Charlotte-Mecklenburg School Board member Kaye McGarry is so afraid of fellow school board member George Dunlap that she says she wants a security guard stationed in the room during closed session meetings.
To some people, that seems a bit extreme, but to former school board member Lyndalyn Kakadelis, it makes sense. Kakadelis says she, too, feared Dunlap when she was a member of the school board. After a particularly heated, racially oriented debate over the school desegregation lawsuit in 1997, Dunlap came after her and had to be restrained, she says.
It's part of a long pattern of alleged personal and racial harassment among black and white school board members with clashing views, those involved say.
Until now, both sides claim, these clashes have largely taken place at meetings closed to the public. Kakadelis says she had no intention of publicly sharing the details of her 1997 incident with Dunlap until McGarry told her story.
McGarry claims that in April, Dunlap got aggressive after a debate on school discipline, pointing his finger at her and yelling in a physically menacing way with his face a few inches from hers.
Larry Gauvreau was the only other school board member in the room with them at the time.
"I saw George inches away from Kaye's face with his finger in the air," says Gauvreau. "It was threatening. He kept going at it. I started to go over there because I thought he was going to do something. Then she walked away."
McGarry's story is similar to Kakadelis'. Kakadelis says she was pounding her fist on the desk for emphasis while she spoke, and Dunlap told her to stop. When she refused, Kakadelis says, Dunlap lunged at her, knocking his chair over in the process and towered over her, yelling.
"Normally when a man gets that close to my face, it's to kiss me," she says. Former school board chairperson Arthur Griffin had to restrain Dunlap and pull him away, Kakadelis says.
Former school board member John Lassiter, who now serves on city council, was at the meeting, which was closed to the public.
"I witnessed it," Lassiter says. "It was one of many tough discussions we had. She was trying to get her point across and George didn't want to hear it. He looked clearly to be physically intimidating and I think if Arthur had not interfered, there could have been physical contact."
McGarry initially chose not to go public about the April incident and instead wrote Dunlap a letter. "I will absolutely not tolerate this type of behavior in the future," McGarry wrote.
But after another heated debate last month, McGarry exploded in a meeting, claiming Dunlap had called her "sweetheart" while making a snide comment.
The audio tape of the meeting didn't pick up Dunlap's alleged comment. All that can be heard is McGarry's reaction. On the tape, another school board member is speaking when McGarry yells, "That was harassment. Board attorney, Mr. Greene, will you please take note of that? No one calls me 'sweetheart' in an open public meeting."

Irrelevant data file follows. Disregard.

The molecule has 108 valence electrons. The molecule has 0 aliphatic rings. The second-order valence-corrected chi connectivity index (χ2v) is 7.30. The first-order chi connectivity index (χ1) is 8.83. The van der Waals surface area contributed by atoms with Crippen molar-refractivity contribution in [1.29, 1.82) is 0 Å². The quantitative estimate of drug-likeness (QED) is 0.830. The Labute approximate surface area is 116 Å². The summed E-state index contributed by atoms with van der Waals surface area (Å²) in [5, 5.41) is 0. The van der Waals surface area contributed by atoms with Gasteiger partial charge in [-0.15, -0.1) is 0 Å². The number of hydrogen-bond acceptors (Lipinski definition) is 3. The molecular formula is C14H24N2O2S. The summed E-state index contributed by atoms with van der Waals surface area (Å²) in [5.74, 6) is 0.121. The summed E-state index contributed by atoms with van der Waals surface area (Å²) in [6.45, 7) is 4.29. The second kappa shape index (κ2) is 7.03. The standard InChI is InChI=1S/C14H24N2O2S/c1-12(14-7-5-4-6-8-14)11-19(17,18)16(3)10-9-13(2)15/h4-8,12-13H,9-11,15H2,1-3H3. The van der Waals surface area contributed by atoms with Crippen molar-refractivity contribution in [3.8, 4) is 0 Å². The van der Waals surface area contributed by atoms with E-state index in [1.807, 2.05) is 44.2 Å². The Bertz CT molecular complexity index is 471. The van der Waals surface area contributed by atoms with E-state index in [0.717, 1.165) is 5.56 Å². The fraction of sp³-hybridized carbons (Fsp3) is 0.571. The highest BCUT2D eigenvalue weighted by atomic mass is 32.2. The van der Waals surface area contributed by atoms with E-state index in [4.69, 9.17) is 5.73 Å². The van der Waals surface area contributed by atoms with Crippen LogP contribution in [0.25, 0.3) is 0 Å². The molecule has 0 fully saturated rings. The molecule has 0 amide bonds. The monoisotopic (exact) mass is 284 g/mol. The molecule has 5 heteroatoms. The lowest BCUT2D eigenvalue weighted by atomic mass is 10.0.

Board chairperson Joe White can then be heard chastising McGarry for speaking out of order. White then said he hadn't heard Dunlap's remark.
"That's because you have a hearing aid," McGarry fired back.
White, who is 70, took offense to that.
"I'm going to ignore that," he said. "I might consider that age discrimination, but I won't go there."
The school board later voted against McGarry's request to have a security guard in closed session meetings. In a recent meeting, McGarry says, she kept a canister of tear gas on her desk for protection. She has said that she would not attend another closed session board meeting until she feels she is safe.
At a meeting last week, Dunlap had a few words for her, too.
"No one, regardless of whose district they are in, is going to challenge my manhood," he said. "Truth has a way of rising above the lies."
Gauvreau says both he and McGarry, who are white and often advocates for the suburbs, have been racially harassed for years by the board's African American members in closed session meetings, which are not tape-recorded. At one point a few years ago, Gauvreau claims, the board's other African American member, Vilma Leake, threatened to "cut" him. He didn't take her seriously, he says.
"Vilma's remarks to me are constant," says Gauvreau. "What George and Vilma have done to Kaye McGarry and I is way over the line. She has called me names I would punish my children for. I tolerated it. Kaye had the courage to say I am not going to put up with it any more. The public wouldn't believe what has gone on when it is buried in back offices."
Because of this, Gauvreau says he has made motions to get what is said in closed session recorded, but the motions were defeated by other school board members.
Leake says Gauvreau and McGarry are lying and that no one else heard Dunlap call McGarry "sweetheart."
"I don't know if it is something she is imagining," Leake says.
Leake is outraged by Gauvreau's claim she threatened to "cut" him.
"Oh God, I'm scared of him the way he calls me a pig," says Leake. "I'm appalled that he said that. I don't care when it was, he should have brought charges against me. I feel like bringing charges against him for lying."
Leake says the recent accusations against Dunlap have reminded her of the infamous lynching of Emmett Till, a 14-year-old boy who was brutally murdered for flirting with a white woman in Mississippi.
"These are some of the most racist people I have ever seen," Leake says. "I guess he didn't tell you he told me I was crazy and stupid. I'm sick of them because they are notorious liars and they intend to destroy education in this community. I've done nothing to hurt anybody."
Gauvreu says it was Leake who called him crazy and stupid, but that he has never taken her too seriously because he can "usually have her laughing with me a few minutes later."